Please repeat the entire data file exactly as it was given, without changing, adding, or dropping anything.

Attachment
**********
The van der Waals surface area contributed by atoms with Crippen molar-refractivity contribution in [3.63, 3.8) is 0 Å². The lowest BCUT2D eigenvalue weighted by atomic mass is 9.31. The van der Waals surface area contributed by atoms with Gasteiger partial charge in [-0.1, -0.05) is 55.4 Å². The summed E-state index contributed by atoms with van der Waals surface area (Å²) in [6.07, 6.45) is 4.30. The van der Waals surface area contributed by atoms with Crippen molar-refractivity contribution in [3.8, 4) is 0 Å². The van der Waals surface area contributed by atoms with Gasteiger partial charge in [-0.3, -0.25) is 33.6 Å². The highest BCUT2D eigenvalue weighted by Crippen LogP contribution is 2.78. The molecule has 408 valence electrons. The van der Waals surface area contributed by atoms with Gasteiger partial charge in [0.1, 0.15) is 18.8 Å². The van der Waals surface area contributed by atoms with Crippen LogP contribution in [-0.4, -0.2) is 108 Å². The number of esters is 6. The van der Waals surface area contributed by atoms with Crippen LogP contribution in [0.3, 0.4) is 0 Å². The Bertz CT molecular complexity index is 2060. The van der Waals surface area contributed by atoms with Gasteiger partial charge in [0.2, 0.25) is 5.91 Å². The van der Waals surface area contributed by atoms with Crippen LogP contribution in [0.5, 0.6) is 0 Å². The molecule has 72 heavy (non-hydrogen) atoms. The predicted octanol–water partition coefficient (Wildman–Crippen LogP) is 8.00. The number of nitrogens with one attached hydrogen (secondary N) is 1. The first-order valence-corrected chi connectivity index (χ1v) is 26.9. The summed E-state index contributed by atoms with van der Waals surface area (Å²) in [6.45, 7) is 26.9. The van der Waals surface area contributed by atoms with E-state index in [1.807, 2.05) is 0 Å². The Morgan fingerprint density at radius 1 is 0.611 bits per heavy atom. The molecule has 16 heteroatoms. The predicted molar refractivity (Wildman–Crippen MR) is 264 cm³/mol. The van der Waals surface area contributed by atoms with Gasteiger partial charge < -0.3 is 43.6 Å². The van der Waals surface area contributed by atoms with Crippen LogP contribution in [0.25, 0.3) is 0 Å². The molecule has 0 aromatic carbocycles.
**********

The van der Waals surface area contributed by atoms with Crippen molar-refractivity contribution in [3.63, 3.8) is 0 Å². The lowest BCUT2D eigenvalue weighted by atomic mass is 9.31. The van der Waals surface area contributed by atoms with Gasteiger partial charge in [-0.1, -0.05) is 55.4 Å². The summed E-state index contributed by atoms with van der Waals surface area (Å²) in [6.07, 6.45) is 4.30. The van der Waals surface area contributed by atoms with Crippen molar-refractivity contribution in [3.8, 4) is 0 Å². The van der Waals surface area contributed by atoms with Gasteiger partial charge in [-0.3, -0.25) is 33.6 Å². The highest BCUT2D eigenvalue weighted by Crippen LogP contribution is 2.78. The molecule has 408 valence electrons. The van der Waals surface area contributed by atoms with Gasteiger partial charge in [0.1, 0.15) is 18.8 Å². The van der Waals surface area contributed by atoms with Crippen LogP contribution in [-0.4, -0.2) is 108 Å². The number of esters is 6. The van der Waals surface area contributed by atoms with Crippen LogP contribution in [0.3, 0.4) is 0 Å². The Bertz CT molecular complexity index is 2060. The van der Waals surface area contributed by atoms with Gasteiger partial charge in [0.2, 0.25) is 5.91 Å². The van der Waals surface area contributed by atoms with Crippen LogP contribution in [0.5, 0.6) is 0 Å². The molecule has 72 heavy (non-hydrogen) atoms. The predicted octanol–water partition coefficient (Wildman–Crippen LogP) is 8.00. The number of nitrogens with one attached hydrogen (secondary N) is 1. The first-order valence-corrected chi connectivity index (χ1v) is 26.9. The summed E-state index contributed by atoms with van der Waals surface area (Å²) in [6.45, 7) is 26.9. The van der Waals surface area contributed by atoms with E-state index in [1.807, 2.05) is 0 Å². The Morgan fingerprint density at radius 1 is 0.611 bits per heavy atom. The molecule has 16 heteroatoms. The predicted molar refractivity (Wildman–Crippen MR) is 264 cm³/mol. The van der Waals surface area contributed by atoms with Gasteiger partial charge < -0.3 is 43.6 Å². The van der Waals surface area contributed by atoms with Crippen LogP contribution in [0.25, 0.3) is 0 Å². The molecule has 0 aromatic carbocycles.